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June 20, 2003
Oroville Mercury Register March 20th & 27th, 1945

Stricken with paralysis, Friday, while on his way home on his first leave, Beriel Thomas Johnson of Wyandotte, gunner's mate of the U. S. Navy, is seriously ill in an army hospital in Cheyenne, Wyo. News of the Wyandotte man's illness was brought to his parents Mr. and Mrs. T. A. Johnson and members of his family, by Edmond Lague of Oroville, of the U. S. Navy, who also was en route home on leave, and was traveling with Johnson. The men were coming here by train from Camp Perry, Ohio, where
Johnson had completed boot camp training. The Johnsons had planned a family reunion in honor of their son, and Mrs. W. H. Niemeyer.

The bronze star has been awarded to Master Sgt. Landon (Larry) A. Dunn for meritorious service. He has been acting as supply sergeant in France and Belgium with the 18th antiaircraft artillery group and performed outstanding service in order to maintain the status of supply and replacement at the highest level of efficiency. Many trips were made while under enemy fire, and on many occasions prevented the waste of critical supplies frequently he was on the move without rest for continuous periods of 48 to 72 hours. The citation also states that his devotion to duty was an inspiration to his superiors and subordinates. A letter to his mother, Mrs. Grace Vines of Gridley, tells of the pinning on of the award during a formal formation. Two majors were decorated at the same time and pictures were taken. Prior to entering the army, Dunn was employed by the local Safeway Store for several years. He is a member of the Oroville Elks Lodge and attended Chico College. He received his initial training at Camp Wolters in Texas.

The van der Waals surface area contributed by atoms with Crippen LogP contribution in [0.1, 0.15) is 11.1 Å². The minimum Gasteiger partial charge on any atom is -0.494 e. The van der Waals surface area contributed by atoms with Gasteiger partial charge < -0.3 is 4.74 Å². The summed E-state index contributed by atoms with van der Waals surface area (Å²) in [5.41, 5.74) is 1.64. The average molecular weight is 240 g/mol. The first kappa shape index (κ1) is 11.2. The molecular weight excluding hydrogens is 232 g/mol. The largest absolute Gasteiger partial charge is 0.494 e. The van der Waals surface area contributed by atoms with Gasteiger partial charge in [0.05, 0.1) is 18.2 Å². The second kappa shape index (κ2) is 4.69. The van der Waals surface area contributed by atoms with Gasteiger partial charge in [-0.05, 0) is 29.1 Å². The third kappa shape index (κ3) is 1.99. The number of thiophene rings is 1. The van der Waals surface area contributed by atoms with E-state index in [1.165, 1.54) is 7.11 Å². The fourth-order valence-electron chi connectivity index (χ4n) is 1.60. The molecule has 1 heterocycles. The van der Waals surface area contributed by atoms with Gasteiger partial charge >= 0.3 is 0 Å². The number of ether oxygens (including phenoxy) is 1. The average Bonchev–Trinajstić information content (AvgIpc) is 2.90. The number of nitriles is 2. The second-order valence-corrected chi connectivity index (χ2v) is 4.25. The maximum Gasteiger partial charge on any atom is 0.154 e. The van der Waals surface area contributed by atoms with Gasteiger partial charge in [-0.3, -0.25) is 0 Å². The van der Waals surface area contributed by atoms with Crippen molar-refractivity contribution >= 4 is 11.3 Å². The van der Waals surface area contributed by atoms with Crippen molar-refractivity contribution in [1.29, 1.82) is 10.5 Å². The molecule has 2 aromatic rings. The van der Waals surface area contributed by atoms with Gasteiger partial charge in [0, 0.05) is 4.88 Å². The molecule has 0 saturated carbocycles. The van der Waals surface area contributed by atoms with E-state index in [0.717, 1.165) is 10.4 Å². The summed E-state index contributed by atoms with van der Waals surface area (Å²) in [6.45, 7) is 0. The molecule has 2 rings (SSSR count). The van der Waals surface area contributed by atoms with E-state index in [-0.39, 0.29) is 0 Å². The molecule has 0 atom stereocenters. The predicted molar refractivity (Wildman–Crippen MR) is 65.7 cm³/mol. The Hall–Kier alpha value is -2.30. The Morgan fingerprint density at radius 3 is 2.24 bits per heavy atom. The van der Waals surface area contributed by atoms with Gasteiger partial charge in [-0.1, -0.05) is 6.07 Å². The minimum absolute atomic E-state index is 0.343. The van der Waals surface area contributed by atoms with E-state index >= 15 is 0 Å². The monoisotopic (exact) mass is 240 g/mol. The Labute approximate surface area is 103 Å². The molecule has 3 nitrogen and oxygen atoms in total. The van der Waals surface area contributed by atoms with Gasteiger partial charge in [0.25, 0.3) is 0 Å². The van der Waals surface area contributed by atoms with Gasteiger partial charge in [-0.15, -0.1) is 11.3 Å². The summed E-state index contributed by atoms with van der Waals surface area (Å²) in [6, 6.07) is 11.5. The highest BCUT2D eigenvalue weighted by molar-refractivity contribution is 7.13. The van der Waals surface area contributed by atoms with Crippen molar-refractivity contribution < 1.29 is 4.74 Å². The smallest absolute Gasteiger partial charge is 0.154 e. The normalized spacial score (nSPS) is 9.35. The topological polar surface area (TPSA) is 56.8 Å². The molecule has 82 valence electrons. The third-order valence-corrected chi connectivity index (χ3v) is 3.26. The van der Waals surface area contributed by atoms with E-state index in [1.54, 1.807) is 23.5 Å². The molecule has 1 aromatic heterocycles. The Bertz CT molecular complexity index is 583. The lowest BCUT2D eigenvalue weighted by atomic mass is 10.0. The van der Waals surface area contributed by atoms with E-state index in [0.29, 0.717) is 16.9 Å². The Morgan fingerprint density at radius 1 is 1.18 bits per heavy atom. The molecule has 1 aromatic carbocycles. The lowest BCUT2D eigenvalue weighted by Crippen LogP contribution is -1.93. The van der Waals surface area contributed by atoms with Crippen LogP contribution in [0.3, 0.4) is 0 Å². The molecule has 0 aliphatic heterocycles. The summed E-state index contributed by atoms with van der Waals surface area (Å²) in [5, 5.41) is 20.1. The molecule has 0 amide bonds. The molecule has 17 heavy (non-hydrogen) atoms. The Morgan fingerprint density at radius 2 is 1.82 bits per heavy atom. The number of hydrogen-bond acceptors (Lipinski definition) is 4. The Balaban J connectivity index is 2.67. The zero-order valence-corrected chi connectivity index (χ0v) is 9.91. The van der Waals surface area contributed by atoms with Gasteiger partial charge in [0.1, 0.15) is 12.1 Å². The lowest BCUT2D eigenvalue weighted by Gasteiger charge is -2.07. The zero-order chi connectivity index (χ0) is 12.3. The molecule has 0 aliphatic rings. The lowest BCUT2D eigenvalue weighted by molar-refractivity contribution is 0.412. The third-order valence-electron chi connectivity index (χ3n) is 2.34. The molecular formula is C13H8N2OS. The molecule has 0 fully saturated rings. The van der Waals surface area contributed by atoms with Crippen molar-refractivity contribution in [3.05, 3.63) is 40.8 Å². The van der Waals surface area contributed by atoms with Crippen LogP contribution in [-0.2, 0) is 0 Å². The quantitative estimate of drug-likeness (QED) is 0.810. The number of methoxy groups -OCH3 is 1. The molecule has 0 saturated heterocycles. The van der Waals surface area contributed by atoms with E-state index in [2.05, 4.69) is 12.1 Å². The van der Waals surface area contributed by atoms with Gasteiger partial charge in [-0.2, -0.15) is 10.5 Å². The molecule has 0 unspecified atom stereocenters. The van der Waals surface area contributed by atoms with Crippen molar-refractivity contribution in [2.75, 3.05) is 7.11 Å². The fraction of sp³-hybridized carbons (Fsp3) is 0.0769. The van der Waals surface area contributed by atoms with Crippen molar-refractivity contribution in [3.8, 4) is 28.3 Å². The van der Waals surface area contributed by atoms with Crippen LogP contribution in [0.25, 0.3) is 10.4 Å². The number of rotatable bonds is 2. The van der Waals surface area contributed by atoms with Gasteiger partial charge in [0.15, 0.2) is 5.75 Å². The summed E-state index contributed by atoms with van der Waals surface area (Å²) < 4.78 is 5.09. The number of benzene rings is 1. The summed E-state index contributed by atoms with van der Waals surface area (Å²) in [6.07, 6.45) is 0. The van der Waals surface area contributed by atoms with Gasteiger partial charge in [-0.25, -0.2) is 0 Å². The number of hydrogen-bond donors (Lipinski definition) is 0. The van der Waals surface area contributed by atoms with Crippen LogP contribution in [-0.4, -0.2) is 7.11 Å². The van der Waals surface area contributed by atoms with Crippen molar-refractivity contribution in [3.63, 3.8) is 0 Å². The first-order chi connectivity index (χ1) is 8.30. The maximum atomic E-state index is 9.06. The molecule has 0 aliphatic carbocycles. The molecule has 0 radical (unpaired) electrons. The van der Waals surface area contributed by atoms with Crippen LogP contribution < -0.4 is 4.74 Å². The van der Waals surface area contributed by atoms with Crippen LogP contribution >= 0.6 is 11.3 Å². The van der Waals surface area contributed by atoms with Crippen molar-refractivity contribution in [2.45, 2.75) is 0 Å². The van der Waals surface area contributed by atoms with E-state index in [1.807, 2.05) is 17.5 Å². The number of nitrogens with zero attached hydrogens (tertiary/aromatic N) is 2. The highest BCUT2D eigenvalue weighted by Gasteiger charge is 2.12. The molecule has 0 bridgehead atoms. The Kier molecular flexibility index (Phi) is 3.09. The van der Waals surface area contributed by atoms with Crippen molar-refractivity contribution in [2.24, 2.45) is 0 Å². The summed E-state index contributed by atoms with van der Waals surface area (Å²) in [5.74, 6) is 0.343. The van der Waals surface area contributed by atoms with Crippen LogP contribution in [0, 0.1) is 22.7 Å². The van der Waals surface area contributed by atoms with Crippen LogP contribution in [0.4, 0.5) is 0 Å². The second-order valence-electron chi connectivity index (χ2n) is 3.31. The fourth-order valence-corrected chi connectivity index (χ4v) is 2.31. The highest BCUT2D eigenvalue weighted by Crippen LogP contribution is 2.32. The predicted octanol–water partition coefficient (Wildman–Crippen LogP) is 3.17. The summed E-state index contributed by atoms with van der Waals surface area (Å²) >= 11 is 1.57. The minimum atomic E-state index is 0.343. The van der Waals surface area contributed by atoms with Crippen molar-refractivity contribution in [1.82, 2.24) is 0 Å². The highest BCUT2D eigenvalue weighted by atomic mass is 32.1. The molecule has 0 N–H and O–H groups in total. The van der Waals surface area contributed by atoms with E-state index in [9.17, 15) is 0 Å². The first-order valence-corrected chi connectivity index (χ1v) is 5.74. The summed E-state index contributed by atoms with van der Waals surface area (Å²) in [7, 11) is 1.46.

Technical Sergeant Owen W. Fraiser, 23 of Oroville, is one of the skilled technicians on the ground who makes it possible for Eight Air Force planes to remain in the on their around the clock missions over Germany. A crew Chief at this base, he has charge of the maintenance and repairs on Mosquitoes, twin-engine craft that fly alone over Europe to gather weather data and photographs of German installations so that air and ground operations may go forward. The son of Mr. and Mrs. W. A. Frasier, RFD No. 3, Oroville, Frasier was born in Seminole, Oklahoma. A graduate of Wasco (California) High School, he entered the Army in February 1941. He completed the airplane mechanics' school at Glendale, California and has been overseas since August 1942, having served in Iceland as a member of a fighter squadron before coming to England. He has been awarded the Good Conduct Ribbon and the European Theater of Operations Ribbon with Bronze Star for participation of his unit in the aerial warfare over Western Europe.

Stu's notes: Many young men became sick or even died before they could go overseas. I hope B. T Johnson got well. This story ended in the middle of a sentence. Maybe one of my readers knows more. My friend Bill Pinkston's uncle died at boot camp. His name was William Pinkston. He will be honored on our memorial. A couple of weeks ago I wrote about a man who was awarded a Purple Heart. When he went into the State Barber Shop my friend Jim, say's "Hi, heard you got a Purple Heart in the war. " He was surprised that Jim knew.